IHM Shillong helps in promotion of millet, buckwheat

Nabamita Mitra

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Shillong: The Institute of Hotel Management (IHM), Shillong, with assistance from the state government, is training local farmers in the production, packaging and marketing of products made from millets, buckwheat and jackfruit.
IHM-Shillong principal Dr Baladynta Kharshiing said the government has set up a techno-innovation centre on the campus where training programmes are held. “The Meghalaya Farmers’ (Empowerment) Commission has also approached us,” she added.

IHM set up a food stall, displaying 75 varieties of products made of millet and buckwheat, at the venue of the statehood celebrations of Meghalaya on January 21.
The training programmes started last year and will continue with the support of the state government. There are about 10 trainers from the institute, informed Kharshiing.

Former principal of IHM Dr Vijay Kumar said the state government invested about Rs 2 crore to set up a training unit on the campus and another Rs 1-crore investment is in the pipeline for a fruit wine-making unit.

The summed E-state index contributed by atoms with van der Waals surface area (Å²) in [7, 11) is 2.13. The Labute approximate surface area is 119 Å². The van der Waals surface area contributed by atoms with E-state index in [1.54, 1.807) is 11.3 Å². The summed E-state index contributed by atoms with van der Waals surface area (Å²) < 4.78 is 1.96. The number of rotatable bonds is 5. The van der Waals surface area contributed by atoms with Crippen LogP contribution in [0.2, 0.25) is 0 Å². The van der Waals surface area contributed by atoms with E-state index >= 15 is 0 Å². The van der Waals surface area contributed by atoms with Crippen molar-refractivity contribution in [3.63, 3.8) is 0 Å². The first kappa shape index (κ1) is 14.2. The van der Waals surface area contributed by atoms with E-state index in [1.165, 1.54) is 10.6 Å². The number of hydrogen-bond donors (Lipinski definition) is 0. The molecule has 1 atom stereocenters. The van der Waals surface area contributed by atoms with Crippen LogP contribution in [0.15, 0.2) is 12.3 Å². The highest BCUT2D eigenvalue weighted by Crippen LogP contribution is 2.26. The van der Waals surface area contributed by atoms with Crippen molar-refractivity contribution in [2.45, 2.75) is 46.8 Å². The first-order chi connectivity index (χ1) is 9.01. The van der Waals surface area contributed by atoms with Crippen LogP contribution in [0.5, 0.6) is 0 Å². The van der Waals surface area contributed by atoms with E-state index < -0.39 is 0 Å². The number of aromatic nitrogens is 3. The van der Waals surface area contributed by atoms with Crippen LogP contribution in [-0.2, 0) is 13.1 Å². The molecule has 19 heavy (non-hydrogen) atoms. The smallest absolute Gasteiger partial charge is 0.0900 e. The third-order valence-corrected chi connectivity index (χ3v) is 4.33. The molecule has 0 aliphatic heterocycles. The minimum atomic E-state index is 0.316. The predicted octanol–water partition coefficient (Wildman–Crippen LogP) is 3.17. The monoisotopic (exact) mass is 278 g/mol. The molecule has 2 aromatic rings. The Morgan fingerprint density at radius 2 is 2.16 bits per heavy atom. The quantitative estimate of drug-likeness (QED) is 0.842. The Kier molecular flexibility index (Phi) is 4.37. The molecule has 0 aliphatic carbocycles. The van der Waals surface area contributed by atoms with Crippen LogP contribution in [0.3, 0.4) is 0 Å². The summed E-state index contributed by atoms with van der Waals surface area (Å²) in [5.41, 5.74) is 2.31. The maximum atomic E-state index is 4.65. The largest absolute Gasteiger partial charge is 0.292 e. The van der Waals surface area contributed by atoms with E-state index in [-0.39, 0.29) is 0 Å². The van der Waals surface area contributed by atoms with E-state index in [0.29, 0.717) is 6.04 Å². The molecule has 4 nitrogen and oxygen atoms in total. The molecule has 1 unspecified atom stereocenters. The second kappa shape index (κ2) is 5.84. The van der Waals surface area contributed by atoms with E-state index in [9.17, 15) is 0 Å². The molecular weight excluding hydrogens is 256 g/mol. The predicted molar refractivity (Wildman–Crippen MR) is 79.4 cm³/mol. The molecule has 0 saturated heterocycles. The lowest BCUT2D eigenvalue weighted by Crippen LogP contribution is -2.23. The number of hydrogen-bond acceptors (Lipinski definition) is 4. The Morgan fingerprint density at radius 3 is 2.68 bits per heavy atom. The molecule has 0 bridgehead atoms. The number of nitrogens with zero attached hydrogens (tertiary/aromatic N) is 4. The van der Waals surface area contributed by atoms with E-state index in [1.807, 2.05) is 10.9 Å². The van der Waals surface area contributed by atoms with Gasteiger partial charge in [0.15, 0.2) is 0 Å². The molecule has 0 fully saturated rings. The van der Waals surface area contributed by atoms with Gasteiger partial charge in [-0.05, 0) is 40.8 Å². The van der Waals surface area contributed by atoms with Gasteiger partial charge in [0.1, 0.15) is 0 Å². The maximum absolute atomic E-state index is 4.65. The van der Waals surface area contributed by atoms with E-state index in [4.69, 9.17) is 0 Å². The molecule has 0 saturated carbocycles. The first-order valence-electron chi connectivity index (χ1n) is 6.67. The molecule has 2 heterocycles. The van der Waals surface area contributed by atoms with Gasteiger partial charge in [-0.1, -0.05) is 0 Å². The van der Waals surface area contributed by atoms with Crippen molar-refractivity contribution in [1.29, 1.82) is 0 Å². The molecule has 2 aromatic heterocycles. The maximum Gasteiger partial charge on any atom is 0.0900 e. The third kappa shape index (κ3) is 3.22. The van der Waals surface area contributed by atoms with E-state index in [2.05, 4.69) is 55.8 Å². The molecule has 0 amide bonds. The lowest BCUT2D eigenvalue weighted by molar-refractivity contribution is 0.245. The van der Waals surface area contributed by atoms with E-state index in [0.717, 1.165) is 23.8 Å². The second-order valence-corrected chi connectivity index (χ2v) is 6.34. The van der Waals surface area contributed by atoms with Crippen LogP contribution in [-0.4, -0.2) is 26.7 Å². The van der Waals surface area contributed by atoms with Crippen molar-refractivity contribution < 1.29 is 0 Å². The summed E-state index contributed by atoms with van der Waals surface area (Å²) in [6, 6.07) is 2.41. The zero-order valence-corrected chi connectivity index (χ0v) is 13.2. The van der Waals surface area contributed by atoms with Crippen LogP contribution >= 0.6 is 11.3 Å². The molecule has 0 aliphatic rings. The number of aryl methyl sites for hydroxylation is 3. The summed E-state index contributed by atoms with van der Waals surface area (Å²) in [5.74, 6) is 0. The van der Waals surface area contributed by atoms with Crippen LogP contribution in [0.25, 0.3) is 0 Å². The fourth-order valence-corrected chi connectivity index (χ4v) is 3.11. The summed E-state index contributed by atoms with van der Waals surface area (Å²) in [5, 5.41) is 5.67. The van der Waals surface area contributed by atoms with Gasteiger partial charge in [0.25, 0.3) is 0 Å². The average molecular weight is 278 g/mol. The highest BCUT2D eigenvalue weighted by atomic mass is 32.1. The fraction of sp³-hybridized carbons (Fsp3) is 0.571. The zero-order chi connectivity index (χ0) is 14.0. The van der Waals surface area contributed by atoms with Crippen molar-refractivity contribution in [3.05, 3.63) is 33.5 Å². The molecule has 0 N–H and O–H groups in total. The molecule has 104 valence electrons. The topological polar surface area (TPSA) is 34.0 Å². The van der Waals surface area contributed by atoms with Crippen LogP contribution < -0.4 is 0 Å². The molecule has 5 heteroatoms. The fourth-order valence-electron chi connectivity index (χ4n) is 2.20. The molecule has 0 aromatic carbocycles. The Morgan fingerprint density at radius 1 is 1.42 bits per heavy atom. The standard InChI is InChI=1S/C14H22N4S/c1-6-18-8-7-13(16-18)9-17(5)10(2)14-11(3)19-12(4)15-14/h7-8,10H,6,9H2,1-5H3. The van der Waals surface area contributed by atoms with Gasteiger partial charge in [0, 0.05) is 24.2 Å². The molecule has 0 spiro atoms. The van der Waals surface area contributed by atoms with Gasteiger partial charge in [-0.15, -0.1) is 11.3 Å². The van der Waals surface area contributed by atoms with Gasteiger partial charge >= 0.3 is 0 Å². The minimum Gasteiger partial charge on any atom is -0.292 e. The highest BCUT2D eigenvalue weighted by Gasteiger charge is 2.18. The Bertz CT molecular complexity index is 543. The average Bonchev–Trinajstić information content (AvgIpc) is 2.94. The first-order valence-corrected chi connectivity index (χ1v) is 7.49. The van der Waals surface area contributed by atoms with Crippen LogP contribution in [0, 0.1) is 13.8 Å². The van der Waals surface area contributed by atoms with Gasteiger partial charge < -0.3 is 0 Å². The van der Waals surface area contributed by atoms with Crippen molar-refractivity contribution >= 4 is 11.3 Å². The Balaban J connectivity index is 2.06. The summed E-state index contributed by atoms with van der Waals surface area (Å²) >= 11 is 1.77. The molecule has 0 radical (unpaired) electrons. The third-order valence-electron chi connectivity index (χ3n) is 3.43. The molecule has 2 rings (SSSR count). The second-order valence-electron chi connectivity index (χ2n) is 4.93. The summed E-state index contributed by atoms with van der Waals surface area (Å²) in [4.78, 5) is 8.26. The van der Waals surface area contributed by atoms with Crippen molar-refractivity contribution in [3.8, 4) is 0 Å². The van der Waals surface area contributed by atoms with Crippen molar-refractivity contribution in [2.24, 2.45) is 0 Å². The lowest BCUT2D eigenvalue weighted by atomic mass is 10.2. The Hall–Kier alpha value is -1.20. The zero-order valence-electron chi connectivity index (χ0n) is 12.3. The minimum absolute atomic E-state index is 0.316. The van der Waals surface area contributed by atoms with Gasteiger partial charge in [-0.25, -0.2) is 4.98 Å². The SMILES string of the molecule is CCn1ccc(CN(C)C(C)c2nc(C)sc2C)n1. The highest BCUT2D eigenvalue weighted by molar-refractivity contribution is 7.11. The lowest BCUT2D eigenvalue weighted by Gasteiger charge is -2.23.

“The government has declared 2023 as the year of millets. On this occasion, we have started our training and awareness workshops and also helping local farmers market their products,” said Kumar.
At present, the institute is training 30 youths from Kongthong village in preparing multi-cuisines and also hospitality. This aims at boosting tourism in the globally famous whistling village.

When informed about the unavailability of millet, which is produced in the state, in markets in Shillong, Kumar pointed out that consumers are barely aware of the crop and its end products. He informed that IHM’s awareness programmes would help encourage the demand for both millet and buckwheat.
The Meghalaya government is giving impetus to buckwheat cultivation — the crop was introduced in the state in 2019 and the first seeds were got from Almora in Uttarakhand — and planning to expand the plantation over 1,000 acres in the next few years. Last year, the government said the acreage had increased to 100 acres from four in less than a year.
Traditionally, Meghalaya has two types of millet — Kre lieh (white) and Kre long (black). However, the cultivation of this once popular crop decreased over the decades owing to the introduction of cash crops like a broom. Now, the cultivation is again gaining momentum.

Nabamita Mitra